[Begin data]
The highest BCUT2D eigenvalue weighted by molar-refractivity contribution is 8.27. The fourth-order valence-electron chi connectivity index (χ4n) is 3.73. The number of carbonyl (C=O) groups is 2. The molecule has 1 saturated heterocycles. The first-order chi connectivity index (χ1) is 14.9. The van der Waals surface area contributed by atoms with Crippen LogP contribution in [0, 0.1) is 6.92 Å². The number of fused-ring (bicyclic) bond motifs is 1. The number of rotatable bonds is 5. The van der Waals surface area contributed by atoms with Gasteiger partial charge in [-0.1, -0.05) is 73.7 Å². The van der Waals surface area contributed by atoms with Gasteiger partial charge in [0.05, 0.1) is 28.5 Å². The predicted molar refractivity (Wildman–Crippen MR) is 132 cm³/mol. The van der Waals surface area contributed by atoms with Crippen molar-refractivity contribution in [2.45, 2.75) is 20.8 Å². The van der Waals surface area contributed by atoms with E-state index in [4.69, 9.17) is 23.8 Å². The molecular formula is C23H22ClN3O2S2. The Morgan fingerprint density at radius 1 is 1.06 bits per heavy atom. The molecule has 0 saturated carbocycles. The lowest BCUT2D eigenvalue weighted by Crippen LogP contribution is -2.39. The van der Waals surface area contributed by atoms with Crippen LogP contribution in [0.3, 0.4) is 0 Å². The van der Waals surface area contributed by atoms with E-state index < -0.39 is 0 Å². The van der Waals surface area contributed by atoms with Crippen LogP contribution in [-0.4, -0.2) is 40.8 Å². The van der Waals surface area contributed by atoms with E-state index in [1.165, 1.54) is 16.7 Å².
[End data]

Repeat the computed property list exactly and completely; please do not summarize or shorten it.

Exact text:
The highest BCUT2D eigenvalue weighted by molar-refractivity contribution is 8.27. The fourth-order valence-electron chi connectivity index (χ4n) is 3.73. The number of carbonyl (C=O) groups is 2. The molecule has 1 saturated heterocycles. The first-order chi connectivity index (χ1) is 14.9. The van der Waals surface area contributed by atoms with Crippen LogP contribution in [0, 0.1) is 6.92 Å². The number of fused-ring (bicyclic) bond motifs is 1. The number of rotatable bonds is 5. The van der Waals surface area contributed by atoms with Gasteiger partial charge in [-0.1, -0.05) is 73.7 Å². The van der Waals surface area contributed by atoms with Gasteiger partial charge in [0.05, 0.1) is 28.5 Å². The predicted molar refractivity (Wildman–Crippen MR) is 132 cm³/mol. The van der Waals surface area contributed by atoms with Crippen molar-refractivity contribution in [2.45, 2.75) is 20.8 Å². The van der Waals surface area contributed by atoms with E-state index in [4.69, 9.17) is 23.8 Å². The molecular formula is C23H22ClN3O2S2. The Morgan fingerprint density at radius 1 is 1.06 bits per heavy atom. The molecule has 0 saturated carbocycles. The lowest BCUT2D eigenvalue weighted by Crippen LogP contribution is -2.39. The van der Waals surface area contributed by atoms with Crippen LogP contribution in [0.3, 0.4) is 0 Å². The van der Waals surface area contributed by atoms with E-state index < -0.39 is 0 Å². The van der Waals surface area contributed by atoms with Crippen LogP contribution in [-0.4, -0.2) is 40.8 Å². The van der Waals surface area contributed by atoms with E-state index in [1.165, 1.54) is 16.7 Å².